I recently decided to upgrade my Galaxy Nexus to something with a better camera. I liked much about the HTC One Mini, but I refuse to get a phone with logos on the front of it, so that ruled out the HTC One and all of the Samsung phones.
I first got the Moto X Developer Edition which only comes in one color: a black front with a white "woven" design which is just kind of cheap. The phone is plastic but with a solid feel. It has a smaller footprint than my Galaxy Nexus and the rear of the phone is curved and fit in my hand nicely. The screen is bright and colors are sharp. The camera is great, and very quick to respond which is one thing I really hated about the Galaxy Nexus. Its HDR mode in the Camera app made for some pretty decent pictures in various light.
The Android experience appears mostly stock but actually has a bunch of Motorola crap installed and running in the background. While it doesn't have Motorola's full-blown spyware sending all of your passwords to Motorola, I did sniff the traffic and find that it does have its own checkin service and other background communications with Motorola's servers that made me uneasy.
While it claims to be a "developer phone" with an unlockable bootloader, the entire process is ridiculous. You have to get some serial numbers from the bootloader with
fastboot and enter them into Motorola's website, which then gives you some codes that you put back into the phone to unlock it. Of course, doing all of this marks your phone as forever unlocked and your warranty is instantly void. Not as in, "if this breaks because of your changes and you send it back to us still unlocked, don't expect us to fix it for free", but as in, "your entire warranty is now instantly void and you will never be able to re-lock the bootloader or get any kind of support again, and we're going to remind you of this every time you boot the phone with a big scary warning". That's right, the bootloader is not able to be re-locked, regardless of anything to do with the warranty. A user with an unlocked bootloader can't re-lock it to ensure that nobody can flash new software without wiping out the user data (which is how Nexus phones work with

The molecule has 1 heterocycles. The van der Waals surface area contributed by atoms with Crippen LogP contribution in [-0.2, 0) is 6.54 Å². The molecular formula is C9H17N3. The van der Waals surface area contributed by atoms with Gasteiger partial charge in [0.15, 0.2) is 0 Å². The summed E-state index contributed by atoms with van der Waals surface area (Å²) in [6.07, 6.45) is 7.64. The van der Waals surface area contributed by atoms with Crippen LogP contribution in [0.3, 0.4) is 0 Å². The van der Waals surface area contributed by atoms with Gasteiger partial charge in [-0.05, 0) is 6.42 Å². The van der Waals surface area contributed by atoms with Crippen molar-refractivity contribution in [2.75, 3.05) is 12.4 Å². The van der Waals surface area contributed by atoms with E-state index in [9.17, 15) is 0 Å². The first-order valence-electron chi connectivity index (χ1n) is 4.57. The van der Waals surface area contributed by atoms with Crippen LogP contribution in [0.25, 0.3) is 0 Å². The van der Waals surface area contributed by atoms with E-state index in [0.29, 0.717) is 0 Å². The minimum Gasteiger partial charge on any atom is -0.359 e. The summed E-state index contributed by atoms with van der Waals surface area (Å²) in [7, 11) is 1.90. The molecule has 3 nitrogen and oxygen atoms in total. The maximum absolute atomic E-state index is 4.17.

fastboot oem unlock).
Worse than that were the random reboots. While out walking around for a day, my Moto X randomly rebooted in my pocket half a dozen times. This was especially annoying because I use Android's encrypted disk feature so I'd have to type in a long passphrase every time the phone reboots. It's done it many times before and after that, but it usually seems to happen when I'm on the move so maybe it's related to GPS or something.
The one good piece of Motorola software that I did end up liking was the Active Display. By using the ambient light sensor, the phone senses when you take it out of your pocket and turns on only a small number of pixels on the screen (by taking advantage of the AMOLED display) to show you the time and notification status without you having to hit the power button. Rather than just a notification LED that flashes, the screen will pulse on and off showing you the actual details of the notification. While this software was almost enough to keep me using the Moto X, there's a third party version which works almost as well and works on any phone.